This is likely going to be old news for some of you, but for those who haven't yet heard the good word on dirt, listen up. It turns out that dirt is good for your mental health. I'm not going to tell you to flush the anti-depressants just yet, but it might be worth a try, depending on how down you are.
It's always been a belief of mine that God provides for "what ails ya" somewhere in nature. We may not have discovered the natural remedies just yet, but I'm convinced they're out there. Now lest you think I'm some sort of earth mother that doesn't believe in modern pharmaceuticals, I can assure you that is not the case. Those have been a godsend to many, including me. I just think that for minor illnesses that everyone is touched by, there are natural things out there that could be just the ticket.
So about this dirt thing...
Those of us that are gardeners, know that we receive benefits other than providing for Sunday's noon dinner when we till the soil. There is a sense of satisfaction and accomplishment when we see the results of our labor. We appreciate the beauty that a garden brings. But guess what? There is a very tangible and direct benefit from playing in the dirt.
Soil contains a "friendly" bacteria called Mycobacterium vaccae. When we dig in the dirt, it releases the bacteria into the air, which we then breathe in. Once in the body, the bacteria acts on the part of the brain affecting mood, by causing more seratonin to be released. Seratonin is what puts us in a good mood.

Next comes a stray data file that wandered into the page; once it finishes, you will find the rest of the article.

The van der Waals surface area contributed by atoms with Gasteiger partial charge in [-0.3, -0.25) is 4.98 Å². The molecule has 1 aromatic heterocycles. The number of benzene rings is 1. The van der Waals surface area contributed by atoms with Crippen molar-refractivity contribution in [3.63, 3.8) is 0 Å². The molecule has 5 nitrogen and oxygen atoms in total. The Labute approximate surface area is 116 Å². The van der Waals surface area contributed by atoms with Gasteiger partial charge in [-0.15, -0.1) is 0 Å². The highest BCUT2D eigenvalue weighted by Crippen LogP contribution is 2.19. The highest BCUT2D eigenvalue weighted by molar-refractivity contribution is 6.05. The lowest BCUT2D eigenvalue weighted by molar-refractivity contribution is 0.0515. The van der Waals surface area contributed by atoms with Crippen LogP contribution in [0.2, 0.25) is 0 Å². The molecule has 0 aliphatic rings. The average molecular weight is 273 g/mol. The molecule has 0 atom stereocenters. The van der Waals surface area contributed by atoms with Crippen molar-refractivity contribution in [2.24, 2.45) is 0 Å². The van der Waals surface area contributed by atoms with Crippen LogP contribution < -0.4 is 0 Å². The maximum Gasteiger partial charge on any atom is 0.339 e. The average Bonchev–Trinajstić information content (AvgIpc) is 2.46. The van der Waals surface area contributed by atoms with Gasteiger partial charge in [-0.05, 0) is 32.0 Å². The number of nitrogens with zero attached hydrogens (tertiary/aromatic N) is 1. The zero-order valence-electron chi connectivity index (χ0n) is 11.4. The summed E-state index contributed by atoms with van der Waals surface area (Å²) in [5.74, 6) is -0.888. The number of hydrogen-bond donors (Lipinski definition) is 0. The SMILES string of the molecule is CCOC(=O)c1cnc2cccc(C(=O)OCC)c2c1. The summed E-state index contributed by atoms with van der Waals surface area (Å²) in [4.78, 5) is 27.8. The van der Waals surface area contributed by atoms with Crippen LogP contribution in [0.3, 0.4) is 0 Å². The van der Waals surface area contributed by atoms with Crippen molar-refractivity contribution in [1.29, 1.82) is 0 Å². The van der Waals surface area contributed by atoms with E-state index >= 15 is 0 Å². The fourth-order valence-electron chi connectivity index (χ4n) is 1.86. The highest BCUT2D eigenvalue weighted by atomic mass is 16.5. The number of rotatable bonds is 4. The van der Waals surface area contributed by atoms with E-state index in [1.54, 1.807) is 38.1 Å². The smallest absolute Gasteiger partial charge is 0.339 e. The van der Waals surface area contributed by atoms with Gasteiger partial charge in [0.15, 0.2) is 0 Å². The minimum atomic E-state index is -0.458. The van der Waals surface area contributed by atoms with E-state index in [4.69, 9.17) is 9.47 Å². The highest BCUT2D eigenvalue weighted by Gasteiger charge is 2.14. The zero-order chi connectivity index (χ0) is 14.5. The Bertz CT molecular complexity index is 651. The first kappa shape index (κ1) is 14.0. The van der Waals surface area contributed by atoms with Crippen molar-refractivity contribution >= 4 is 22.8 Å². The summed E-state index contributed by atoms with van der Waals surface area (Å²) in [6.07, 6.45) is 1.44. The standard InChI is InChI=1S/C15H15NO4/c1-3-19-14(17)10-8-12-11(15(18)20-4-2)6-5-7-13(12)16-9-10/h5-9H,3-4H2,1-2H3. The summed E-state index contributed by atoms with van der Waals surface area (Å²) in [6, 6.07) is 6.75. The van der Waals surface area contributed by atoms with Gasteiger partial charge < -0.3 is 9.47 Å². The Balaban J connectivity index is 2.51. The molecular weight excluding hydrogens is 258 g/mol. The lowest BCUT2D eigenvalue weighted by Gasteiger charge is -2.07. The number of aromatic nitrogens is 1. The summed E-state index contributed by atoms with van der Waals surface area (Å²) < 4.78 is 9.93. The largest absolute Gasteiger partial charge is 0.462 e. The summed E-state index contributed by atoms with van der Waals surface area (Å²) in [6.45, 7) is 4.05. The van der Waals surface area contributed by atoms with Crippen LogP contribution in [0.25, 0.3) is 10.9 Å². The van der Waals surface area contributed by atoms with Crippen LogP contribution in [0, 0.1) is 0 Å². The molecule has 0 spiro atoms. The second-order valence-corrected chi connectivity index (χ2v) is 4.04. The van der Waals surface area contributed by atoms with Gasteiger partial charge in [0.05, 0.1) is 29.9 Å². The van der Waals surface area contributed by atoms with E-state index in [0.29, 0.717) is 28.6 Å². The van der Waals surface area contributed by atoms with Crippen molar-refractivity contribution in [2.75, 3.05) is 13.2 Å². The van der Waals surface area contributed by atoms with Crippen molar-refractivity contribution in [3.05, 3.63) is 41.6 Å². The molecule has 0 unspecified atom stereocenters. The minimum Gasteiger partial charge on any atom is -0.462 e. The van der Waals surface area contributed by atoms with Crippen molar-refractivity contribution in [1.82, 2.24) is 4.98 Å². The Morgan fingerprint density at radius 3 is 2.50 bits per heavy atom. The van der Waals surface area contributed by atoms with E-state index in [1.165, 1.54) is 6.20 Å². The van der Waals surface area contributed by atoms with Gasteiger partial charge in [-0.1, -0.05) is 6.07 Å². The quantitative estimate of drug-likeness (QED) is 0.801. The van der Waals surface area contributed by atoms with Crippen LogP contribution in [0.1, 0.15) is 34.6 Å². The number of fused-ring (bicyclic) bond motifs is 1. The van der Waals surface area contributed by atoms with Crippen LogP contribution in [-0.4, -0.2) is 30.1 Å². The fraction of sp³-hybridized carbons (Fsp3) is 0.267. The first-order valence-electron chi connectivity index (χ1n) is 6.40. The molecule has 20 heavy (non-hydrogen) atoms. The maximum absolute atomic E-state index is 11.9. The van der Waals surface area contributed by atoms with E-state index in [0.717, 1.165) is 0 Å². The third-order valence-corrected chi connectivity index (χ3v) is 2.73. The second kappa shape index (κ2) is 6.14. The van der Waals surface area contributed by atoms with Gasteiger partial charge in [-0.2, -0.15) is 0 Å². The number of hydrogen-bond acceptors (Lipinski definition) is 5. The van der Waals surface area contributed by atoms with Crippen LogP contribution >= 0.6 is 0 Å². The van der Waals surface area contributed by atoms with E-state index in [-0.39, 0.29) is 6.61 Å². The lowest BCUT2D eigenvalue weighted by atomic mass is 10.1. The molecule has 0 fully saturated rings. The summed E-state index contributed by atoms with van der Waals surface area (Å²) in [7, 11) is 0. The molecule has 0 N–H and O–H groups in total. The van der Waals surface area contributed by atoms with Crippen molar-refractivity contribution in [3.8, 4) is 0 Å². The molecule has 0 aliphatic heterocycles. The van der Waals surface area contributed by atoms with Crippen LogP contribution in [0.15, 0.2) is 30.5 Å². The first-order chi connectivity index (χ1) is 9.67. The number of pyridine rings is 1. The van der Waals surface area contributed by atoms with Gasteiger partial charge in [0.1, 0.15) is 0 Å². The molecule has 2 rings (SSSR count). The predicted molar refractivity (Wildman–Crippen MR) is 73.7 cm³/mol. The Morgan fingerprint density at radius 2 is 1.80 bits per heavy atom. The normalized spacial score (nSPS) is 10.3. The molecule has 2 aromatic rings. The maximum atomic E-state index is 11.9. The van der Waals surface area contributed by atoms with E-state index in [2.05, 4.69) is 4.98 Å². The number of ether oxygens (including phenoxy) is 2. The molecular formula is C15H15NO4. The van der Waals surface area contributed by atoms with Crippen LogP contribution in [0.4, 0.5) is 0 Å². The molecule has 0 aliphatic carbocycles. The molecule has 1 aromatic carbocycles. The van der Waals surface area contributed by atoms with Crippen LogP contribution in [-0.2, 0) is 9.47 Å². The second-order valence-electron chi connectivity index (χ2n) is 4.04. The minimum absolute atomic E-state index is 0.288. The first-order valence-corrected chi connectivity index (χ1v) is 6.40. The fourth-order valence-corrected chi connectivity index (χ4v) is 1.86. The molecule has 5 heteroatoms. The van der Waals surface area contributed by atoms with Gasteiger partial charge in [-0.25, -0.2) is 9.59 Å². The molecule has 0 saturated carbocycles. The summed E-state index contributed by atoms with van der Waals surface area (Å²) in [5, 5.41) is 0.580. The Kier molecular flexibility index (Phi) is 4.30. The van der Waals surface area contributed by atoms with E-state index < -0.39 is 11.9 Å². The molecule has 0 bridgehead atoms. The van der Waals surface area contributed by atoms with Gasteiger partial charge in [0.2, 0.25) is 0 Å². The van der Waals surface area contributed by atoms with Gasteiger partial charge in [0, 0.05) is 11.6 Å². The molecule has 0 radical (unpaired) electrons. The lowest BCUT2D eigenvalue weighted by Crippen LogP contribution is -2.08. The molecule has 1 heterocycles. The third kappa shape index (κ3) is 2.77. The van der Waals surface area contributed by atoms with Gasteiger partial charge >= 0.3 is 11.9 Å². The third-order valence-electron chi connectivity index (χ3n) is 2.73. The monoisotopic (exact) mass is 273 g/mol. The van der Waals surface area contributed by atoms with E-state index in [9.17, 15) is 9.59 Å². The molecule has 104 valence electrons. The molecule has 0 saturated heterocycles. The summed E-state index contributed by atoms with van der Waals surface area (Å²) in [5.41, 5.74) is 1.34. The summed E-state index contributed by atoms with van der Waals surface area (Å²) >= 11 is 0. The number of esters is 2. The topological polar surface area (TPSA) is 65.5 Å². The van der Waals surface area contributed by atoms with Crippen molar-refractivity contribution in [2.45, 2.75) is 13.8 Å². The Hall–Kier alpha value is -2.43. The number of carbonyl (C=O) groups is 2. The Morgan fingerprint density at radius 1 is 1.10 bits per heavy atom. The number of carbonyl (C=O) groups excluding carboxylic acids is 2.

For years, all the way back to when I was a kid, I have extolled the wonderful aromatic scent of dirt. Before the days of no-till farming, you could ride your bike down a country road, go by a plowed field and breathe in the fragrance of earth. It always made me smile and it still does when we till the garden in the spring, turning the soil over and over, as we get it ready for planting, and later as we hoe the weeds and once again when we till the garden in the fall
So you see, a little dirt never hurt anyone. In fact, it could be good for you!
* For the original article published by Medical News Today and a link to the abstract, click here.